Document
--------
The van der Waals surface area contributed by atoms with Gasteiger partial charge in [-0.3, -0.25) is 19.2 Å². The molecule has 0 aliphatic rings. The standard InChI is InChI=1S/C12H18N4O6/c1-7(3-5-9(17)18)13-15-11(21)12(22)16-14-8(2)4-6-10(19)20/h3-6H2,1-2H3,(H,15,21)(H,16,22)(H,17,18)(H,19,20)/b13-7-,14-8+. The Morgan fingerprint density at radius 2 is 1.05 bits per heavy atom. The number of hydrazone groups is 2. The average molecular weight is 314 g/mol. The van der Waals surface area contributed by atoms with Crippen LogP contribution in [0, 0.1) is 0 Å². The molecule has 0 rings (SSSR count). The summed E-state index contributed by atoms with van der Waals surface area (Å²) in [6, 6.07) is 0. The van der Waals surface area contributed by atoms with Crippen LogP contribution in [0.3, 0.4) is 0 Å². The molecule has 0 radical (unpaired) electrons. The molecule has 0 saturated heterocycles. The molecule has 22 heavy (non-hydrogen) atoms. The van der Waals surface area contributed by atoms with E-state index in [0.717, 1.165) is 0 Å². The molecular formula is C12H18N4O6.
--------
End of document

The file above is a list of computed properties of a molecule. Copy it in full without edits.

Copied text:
The van der Waals surface area contributed by atoms with Gasteiger partial charge in [-0.3, -0.25) is 19.2 Å². The molecule has 0 aliphatic rings. The standard InChI is InChI=1S/C12H18N4O6/c1-7(3-5-9(17)18)13-15-11(21)12(22)16-14-8(2)4-6-10(19)20/h3-6H2,1-2H3,(H,15,21)(H,16,22)(H,17,18)(H,19,20)/b13-7-,14-8+. The Morgan fingerprint density at radius 2 is 1.05 bits per heavy atom. The number of hydrazone groups is 2. The average molecular weight is 314 g/mol. The van der Waals surface area contributed by atoms with Crippen LogP contribution in [0, 0.1) is 0 Å². The molecule has 0 rings (SSSR count). The summed E-state index contributed by atoms with van der Waals surface area (Å²) in [6, 6.07) is 0. The van der Waals surface area contributed by atoms with Crippen LogP contribution in [0.3, 0.4) is 0 Å². The molecule has 0 radical (unpaired) electrons. The molecule has 0 saturated heterocycles. The molecule has 22 heavy (non-hydrogen) atoms. The van der Waals surface area contributed by atoms with E-state index in [0.717, 1.165) is 0 Å². The molecular formula is C12H18N4O6.